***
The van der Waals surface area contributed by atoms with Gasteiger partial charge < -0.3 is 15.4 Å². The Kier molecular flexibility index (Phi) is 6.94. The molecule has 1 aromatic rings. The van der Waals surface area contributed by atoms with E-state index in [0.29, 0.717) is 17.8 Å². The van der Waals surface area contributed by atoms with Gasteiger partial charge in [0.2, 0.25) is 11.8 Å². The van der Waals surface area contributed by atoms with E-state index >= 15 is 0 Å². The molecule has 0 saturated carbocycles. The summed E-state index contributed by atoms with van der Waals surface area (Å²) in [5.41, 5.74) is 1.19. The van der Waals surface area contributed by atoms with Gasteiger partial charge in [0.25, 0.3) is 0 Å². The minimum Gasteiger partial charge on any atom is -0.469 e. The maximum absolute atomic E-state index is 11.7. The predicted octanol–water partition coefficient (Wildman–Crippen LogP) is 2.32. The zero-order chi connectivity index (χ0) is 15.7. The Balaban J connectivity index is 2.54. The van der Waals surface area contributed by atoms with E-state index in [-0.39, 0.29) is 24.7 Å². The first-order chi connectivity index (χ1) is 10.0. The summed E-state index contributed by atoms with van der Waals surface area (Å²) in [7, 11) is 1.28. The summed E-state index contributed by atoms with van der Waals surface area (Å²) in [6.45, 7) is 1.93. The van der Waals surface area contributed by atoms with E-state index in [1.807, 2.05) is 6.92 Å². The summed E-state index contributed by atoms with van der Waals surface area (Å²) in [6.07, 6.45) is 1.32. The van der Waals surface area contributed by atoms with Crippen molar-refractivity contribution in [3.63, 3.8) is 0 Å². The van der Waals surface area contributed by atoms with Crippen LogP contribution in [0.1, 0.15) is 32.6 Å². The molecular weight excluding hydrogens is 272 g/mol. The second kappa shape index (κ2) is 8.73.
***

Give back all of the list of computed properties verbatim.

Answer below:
The van der Waals surface area contributed by atoms with Gasteiger partial charge < -0.3 is 15.4 Å². The Kier molecular flexibility index (Phi) is 6.94. The molecule has 1 aromatic rings. The van der Waals surface area contributed by atoms with E-state index in [0.29, 0.717) is 17.8 Å². The van der Waals surface area contributed by atoms with Gasteiger partial charge in [0.2, 0.25) is 11.8 Å². The van der Waals surface area contributed by atoms with E-state index >= 15 is 0 Å². The molecule has 0 saturated carbocycles. The summed E-state index contributed by atoms with van der Waals surface area (Å²) in [5.41, 5.74) is 1.19. The van der Waals surface area contributed by atoms with Gasteiger partial charge in [0.25, 0.3) is 0 Å². The minimum Gasteiger partial charge on any atom is -0.469 e. The maximum absolute atomic E-state index is 11.7. The predicted octanol–water partition coefficient (Wildman–Crippen LogP) is 2.32. The zero-order chi connectivity index (χ0) is 15.7. The Balaban J connectivity index is 2.54. The van der Waals surface area contributed by atoms with E-state index in [-0.39, 0.29) is 24.7 Å². The first-order chi connectivity index (χ1) is 10.0. The summed E-state index contributed by atoms with van der Waals surface area (Å²) in [7, 11) is 1.28. The summed E-state index contributed by atoms with van der Waals surface area (Å²) in [6.45, 7) is 1.93. The van der Waals surface area contributed by atoms with E-state index in [1.807, 2.05) is 6.92 Å². The summed E-state index contributed by atoms with van der Waals surface area (Å²) in [6.07, 6.45) is 1.32. The van der Waals surface area contributed by atoms with Crippen molar-refractivity contribution in [3.63, 3.8) is 0 Å². The van der Waals surface area contributed by atoms with Crippen LogP contribution in [0.1, 0.15) is 32.6 Å². The molecular weight excluding hydrogens is 272 g/mol. The second kappa shape index (κ2) is 8.73.